Implications of the July 2016 Arbitral Tribunal Ruling
For a considerable time now efforts to manage disputes and promote cooperation in the South China Sea have been inhibited by the lack of an equitably defined geography of disputed and non-disputed maritime zones in the South China Sea. The Award rendered by the Tribunal on 12 July 2016 in the so-called South China Sea arbitration initiated by the Philippines against China has put an end to that situation, thus opening up new cooperation opportunities for states in the region.
For a considerable time now efforts to manage disputes and promote cooperation in the South China Sea have been inhibited by the lack of an equitably defined geography of disputed and non-disputed maritime zones in the South China Sea. The Award rendered by the Tribunal on 12 July 2016 in the so-called South China Sea arbitration initiated by the Philippines against China has put an end to that situation, thus opening up new cooperation opportunities for states in the region. While it left unresolved a number of sovereignty disputes – simply because the Tribunal did not have jurisdiction over certain matters – the Award has to a useful extent untangled the South China Sea disputes and created a new legal landscape. This brief explains the significance of the Award to coastal states bordering the South China Sea and ventures suggestions as to their future policy and action.
The South China Sea after 12 July 2016
Today it is almost a truism that there are intractable sovereignty disputes in the South China Sea, namely over the Paracel Islands between China and Viet Nam, the Spratly Islands between Brunei, China, Malaysia, the Philippines and Viet Nam, Scarborough Shoal between China and the Philippines. But as commentators rightly observe, these tiny features do not possess much intrinsic value in themselves but in their potential for generating extensive maritime zones under the United Nations Convention on the Law of the Sea (UNCLOS), which in turn enables the title holders to gain access to valuable marine resources in the South China Sea. That potential hinges upon the interpretation of Article 121 of UNCLOS that distinguishes between ‘fully entitled islands’ which are capable of generating an exclusive economic zone and continental shelf of their own and rocks which are not. China maintains that all the groups of islands that it claims sovereignty are ‘fully entitled islands’ – a position contradicted by all other claimants.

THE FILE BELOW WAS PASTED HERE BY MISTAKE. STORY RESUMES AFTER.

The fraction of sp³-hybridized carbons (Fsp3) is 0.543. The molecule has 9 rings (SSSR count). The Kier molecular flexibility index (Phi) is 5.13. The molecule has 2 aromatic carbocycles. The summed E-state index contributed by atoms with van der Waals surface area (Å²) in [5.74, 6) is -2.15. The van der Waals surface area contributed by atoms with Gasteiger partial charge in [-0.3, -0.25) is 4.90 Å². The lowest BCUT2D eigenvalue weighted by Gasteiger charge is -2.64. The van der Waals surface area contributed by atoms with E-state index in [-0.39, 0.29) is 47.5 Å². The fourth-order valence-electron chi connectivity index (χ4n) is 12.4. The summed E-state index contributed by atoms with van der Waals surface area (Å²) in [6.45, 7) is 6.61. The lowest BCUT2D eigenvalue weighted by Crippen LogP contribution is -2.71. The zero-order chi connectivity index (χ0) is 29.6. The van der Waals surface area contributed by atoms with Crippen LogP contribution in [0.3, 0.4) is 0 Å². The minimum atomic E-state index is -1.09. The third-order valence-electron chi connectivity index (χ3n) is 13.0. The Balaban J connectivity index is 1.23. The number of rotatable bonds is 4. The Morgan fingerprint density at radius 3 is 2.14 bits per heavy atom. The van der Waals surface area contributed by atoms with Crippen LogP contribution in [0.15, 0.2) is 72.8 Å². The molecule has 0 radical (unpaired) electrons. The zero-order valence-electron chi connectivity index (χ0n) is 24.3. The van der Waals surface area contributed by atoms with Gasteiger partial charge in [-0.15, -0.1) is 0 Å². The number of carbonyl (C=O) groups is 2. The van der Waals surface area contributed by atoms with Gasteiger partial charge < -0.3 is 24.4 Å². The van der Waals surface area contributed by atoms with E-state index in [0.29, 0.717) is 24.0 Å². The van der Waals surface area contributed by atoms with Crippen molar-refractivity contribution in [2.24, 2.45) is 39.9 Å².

Besides its extensive maritime claims based a liberal reading of Article 121 of UNCLOS, China also claims under the doctrine of historic rights access to marine resources in a large swath of the South China Sea encompassed within its infamous nine-dash line, which was officially introduced to the international community for the first time in May 2009. To support its claim, China argues that the concept of ‘historic rights’ is based on general international law and not superseded by UNCLOS, which contrasts with the Philippines’ position that UNCLOS constitutes the sole basis for maritime entitlements in the South China Sea.